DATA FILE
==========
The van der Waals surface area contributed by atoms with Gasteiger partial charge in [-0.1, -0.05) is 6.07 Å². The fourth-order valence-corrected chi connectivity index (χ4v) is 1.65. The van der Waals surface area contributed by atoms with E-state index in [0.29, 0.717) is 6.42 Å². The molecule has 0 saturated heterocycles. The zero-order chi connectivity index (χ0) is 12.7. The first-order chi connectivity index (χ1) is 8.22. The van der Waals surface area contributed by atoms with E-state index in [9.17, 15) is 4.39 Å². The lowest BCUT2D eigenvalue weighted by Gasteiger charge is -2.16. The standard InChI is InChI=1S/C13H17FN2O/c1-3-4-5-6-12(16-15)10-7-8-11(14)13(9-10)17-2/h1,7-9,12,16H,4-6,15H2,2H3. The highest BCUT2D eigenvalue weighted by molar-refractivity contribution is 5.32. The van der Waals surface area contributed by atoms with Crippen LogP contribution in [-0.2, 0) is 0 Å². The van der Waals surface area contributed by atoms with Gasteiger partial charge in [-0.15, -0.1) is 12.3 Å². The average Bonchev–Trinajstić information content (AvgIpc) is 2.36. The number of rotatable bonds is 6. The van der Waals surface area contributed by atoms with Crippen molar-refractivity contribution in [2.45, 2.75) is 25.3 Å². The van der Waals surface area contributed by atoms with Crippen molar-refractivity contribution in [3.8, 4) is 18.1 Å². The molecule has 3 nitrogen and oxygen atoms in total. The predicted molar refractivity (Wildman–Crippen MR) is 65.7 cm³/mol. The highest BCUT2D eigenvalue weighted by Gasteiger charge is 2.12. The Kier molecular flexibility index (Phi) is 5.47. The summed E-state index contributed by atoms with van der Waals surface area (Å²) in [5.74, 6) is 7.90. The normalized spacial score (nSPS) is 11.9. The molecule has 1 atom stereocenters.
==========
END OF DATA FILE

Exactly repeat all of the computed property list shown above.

The van der Waals surface area contributed by atoms with Gasteiger partial charge in [-0.1, -0.05) is 6.07 Å². The fourth-order valence-corrected chi connectivity index (χ4v) is 1.65. The van der Waals surface area contributed by atoms with E-state index in [0.29, 0.717) is 6.42 Å². The molecule has 0 saturated heterocycles. The zero-order chi connectivity index (χ0) is 12.7. The first-order chi connectivity index (χ1) is 8.22. The van der Waals surface area contributed by atoms with E-state index in [9.17, 15) is 4.39 Å². The lowest BCUT2D eigenvalue weighted by Gasteiger charge is -2.16. The standard InChI is InChI=1S/C13H17FN2O/c1-3-4-5-6-12(16-15)10-7-8-11(14)13(9-10)17-2/h1,7-9,12,16H,4-6,15H2,2H3. The highest BCUT2D eigenvalue weighted by molar-refractivity contribution is 5.32. The van der Waals surface area contributed by atoms with Crippen LogP contribution in [-0.2, 0) is 0 Å². The van der Waals surface area contributed by atoms with Gasteiger partial charge in [-0.15, -0.1) is 12.3 Å². The average Bonchev–Trinajstić information content (AvgIpc) is 2.36. The number of rotatable bonds is 6. The van der Waals surface area contributed by atoms with Crippen molar-refractivity contribution in [2.45, 2.75) is 25.3 Å². The van der Waals surface area contributed by atoms with Crippen molar-refractivity contribution in [3.8, 4) is 18.1 Å². The molecule has 3 nitrogen and oxygen atoms in total. The predicted molar refractivity (Wildman–Crippen MR) is 65.7 cm³/mol. The highest BCUT2D eigenvalue weighted by Gasteiger charge is 2.12. The Kier molecular flexibility index (Phi) is 5.47. The summed E-state index contributed by atoms with van der Waals surface area (Å²) in [5.74, 6) is 7.90. The normalized spacial score (nSPS) is 11.9. The molecule has 1 atom stereocenters.